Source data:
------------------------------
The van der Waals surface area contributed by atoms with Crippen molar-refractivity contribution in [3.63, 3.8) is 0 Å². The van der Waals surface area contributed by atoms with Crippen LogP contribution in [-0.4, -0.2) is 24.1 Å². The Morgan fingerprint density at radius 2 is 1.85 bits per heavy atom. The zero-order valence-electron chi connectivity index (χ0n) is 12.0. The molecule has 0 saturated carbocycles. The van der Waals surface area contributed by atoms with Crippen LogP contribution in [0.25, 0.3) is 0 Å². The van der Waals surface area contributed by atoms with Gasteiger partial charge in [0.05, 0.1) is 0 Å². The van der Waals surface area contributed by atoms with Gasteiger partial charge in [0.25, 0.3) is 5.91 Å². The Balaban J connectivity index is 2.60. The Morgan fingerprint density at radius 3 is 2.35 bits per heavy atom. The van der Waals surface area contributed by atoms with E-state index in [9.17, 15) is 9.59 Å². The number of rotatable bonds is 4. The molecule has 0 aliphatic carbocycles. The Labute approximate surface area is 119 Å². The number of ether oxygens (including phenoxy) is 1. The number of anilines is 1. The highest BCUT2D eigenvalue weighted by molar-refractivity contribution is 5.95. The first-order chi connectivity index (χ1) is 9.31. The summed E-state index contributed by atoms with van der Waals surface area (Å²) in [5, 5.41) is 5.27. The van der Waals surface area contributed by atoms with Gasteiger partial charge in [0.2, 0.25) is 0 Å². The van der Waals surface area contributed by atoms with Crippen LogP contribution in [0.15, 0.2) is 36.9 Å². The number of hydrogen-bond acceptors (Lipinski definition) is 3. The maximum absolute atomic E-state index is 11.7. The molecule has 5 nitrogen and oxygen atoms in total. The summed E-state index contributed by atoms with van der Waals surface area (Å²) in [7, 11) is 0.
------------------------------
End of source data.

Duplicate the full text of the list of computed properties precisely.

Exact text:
The van der Waals surface area contributed by atoms with Crippen molar-refractivity contribution in [3.63, 3.8) is 0 Å². The van der Waals surface area contributed by atoms with Crippen LogP contribution in [-0.4, -0.2) is 24.1 Å². The Morgan fingerprint density at radius 2 is 1.85 bits per heavy atom. The zero-order valence-electron chi connectivity index (χ0n) is 12.0. The molecule has 0 saturated carbocycles. The van der Waals surface area contributed by atoms with Crippen LogP contribution in [0.25, 0.3) is 0 Å². The van der Waals surface area contributed by atoms with Gasteiger partial charge in [0.05, 0.1) is 0 Å². The van der Waals surface area contributed by atoms with Gasteiger partial charge in [0.25, 0.3) is 5.91 Å². The Balaban J connectivity index is 2.60. The Morgan fingerprint density at radius 3 is 2.35 bits per heavy atom. The van der Waals surface area contributed by atoms with E-state index in [9.17, 15) is 9.59 Å². The number of rotatable bonds is 4. The molecule has 0 aliphatic carbocycles. The Labute approximate surface area is 119 Å². The number of ether oxygens (including phenoxy) is 1. The number of anilines is 1. The highest BCUT2D eigenvalue weighted by molar-refractivity contribution is 5.95. The first-order chi connectivity index (χ1) is 9.31. The summed E-state index contributed by atoms with van der Waals surface area (Å²) in [5, 5.41) is 5.27. The van der Waals surface area contributed by atoms with Gasteiger partial charge in [0.2, 0.25) is 0 Å². The van der Waals surface area contributed by atoms with Crippen LogP contribution in [0.15, 0.2) is 36.9 Å². The number of hydrogen-bond acceptors (Lipinski definition) is 3. The maximum absolute atomic E-state index is 11.7. The molecule has 5 nitrogen and oxygen atoms in total. The summed E-state index contributed by atoms with van der Waals surface area (Å²) in [7, 11) is 0.